Pol­lak’s Arm

Hans von Trotha, Elis­a­beth Lauf­fer (Trans­la­tor)

  • Review
By – March 2, 2022

It’s Octo­ber 1943 in Rome. The Nazis have just tak­en con­trol of Italy, and they are already start­ing to round up the Jews. Lud­wig Pol­lak, a high­ly respect­ed art apprais­er and col­lec­tor, is at home in Rome with his fam­i­ly one Fri­day night when an unex­pect­ed vis­i­tor arrives at his door. It’s an emis­sary from the Vat­i­can, who has come to tell Pol­lak that the Nazis are expect­ed to arrest him that very night — and that the Vat­i­can has offered to pro­vide refuge to Pol­lak and his family.

Pol­lak is famous for dis­cov­er­ing a miss­ing part of a spec­tac­u­lar sculp­ture from antiq­ui­ty, which resides in the Vat­i­can. He rec­og­nized the frag­ment as the miss­ing arm from the two-thou­sand-year-old group­ing called Laocöon and His Sons, a dis­cov­ery that made it pos­si­ble for the lost piece to be restored to its orig­i­nal place. Now the Vat­i­can has grate­ful­ly set aside an apart­ment for him.

The vis­i­tor, a teacher iden­ti­fied only as K., tells Pol­lak, Quick, we must leave for the Vat­i­can this instant — you, your wife, your daugh­ter and son.” But Pol­lak seems in no hur­ry, and he invites K. to look around, say­ing enig­mat­i­cal­ly, Who knows how much longer we’ll be allowed to live here?” Pol­lak begins to tell sto­ries about a mag­nif­i­cent palaz­zo where he once lived, the great artists and art col­lec­tors he had known, and his time as Impe­r­i­al Advi­sor to the Aus­tri­an Emperor.

Despite K.’s increas­ing­ly urgent reminders about the need to leave, Pol­lak is still com­pelled to go on telling his life sto­ry. He revis­its his stu­dent years in Prague and his expul­sion from Rome as an ene­my Aus­tri­an dur­ing the First World War — Rome, the city he calls his ter­ra benedet­ta, his blessed land.” He con­tin­ues to rem­i­nisce as the hour grows lat­er and lat­er, as if obliv­i­ous to the approach­ing danger.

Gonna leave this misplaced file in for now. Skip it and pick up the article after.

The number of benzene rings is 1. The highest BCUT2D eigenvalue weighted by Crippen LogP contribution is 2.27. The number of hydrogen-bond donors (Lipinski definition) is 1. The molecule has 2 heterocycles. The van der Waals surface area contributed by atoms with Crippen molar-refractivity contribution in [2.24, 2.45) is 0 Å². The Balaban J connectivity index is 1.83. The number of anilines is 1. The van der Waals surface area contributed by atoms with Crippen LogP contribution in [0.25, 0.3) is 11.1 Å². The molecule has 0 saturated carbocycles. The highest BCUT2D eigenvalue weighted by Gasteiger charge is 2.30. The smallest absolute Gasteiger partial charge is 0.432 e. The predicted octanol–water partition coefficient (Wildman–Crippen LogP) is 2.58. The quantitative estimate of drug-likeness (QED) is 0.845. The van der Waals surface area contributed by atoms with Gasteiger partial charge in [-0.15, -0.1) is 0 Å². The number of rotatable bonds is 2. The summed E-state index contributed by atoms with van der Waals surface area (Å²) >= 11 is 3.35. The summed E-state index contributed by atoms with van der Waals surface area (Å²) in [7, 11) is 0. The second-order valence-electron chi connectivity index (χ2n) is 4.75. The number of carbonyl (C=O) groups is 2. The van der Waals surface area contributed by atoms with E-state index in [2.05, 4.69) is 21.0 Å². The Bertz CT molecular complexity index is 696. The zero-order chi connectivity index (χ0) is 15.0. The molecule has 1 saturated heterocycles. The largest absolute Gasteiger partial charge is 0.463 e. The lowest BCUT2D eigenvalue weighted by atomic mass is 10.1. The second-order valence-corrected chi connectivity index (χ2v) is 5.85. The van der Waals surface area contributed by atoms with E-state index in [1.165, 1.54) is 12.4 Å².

This is a nov­el, but Lud­wig Pol­lak was very much a real per­son. Hans von Trotha, a his­to­ri­an as well as a writer, bril­liant­ly imag­ines what could have been said on that fate­ful evening in this grip­ping nar­ra­tive. His empa­thy with Pol­lak is extra­or­di­nar­i­ly per­sua­sive as he relates how a sev­en­ty-five-year-old man who has known both tri­umph and rejec­tion might face this final blow.

Pollak’s Arm dis­plays keen psy­cho­log­i­cal insights and a pro­found under­stand­ing of artis­tic sen­si­bil­i­ties. Elis­a­beth Lauffer’s lumi­nous trans­la­tion from the Ger­man is rich­ly resource­ful. This slen­der book is utter­ly cap­ti­vat­ing and high­ly recommended.

Vis­i­tors to the old Jew­ish neigh­bor­hoods of Rome may notice memo­r­i­al stones—Stolper­steine—in the side­walks in front of apart­ment build­ings. They com­mem­o­rate the vic­tims of the Nazi depor­ta­tions who lived in those build­ings. On Jan­u­ary 20, 2022, four new stones were placed in front of the Palaz­zo Odescalchi, at 81 San­ti Apos­toli Place. They state sim­ply that Lud­wig, Julia, Wolf­gang, and Susan­na Pol­lak, who had lived at that address, were arrest­ed on Shab­bat morn­ing, Octo­ber 16, 1943. They were among a thou­sand oth­er Jews arrest­ed that day. Two days lat­er, they all were deport­ed to Auschwitz.

Discussion Questions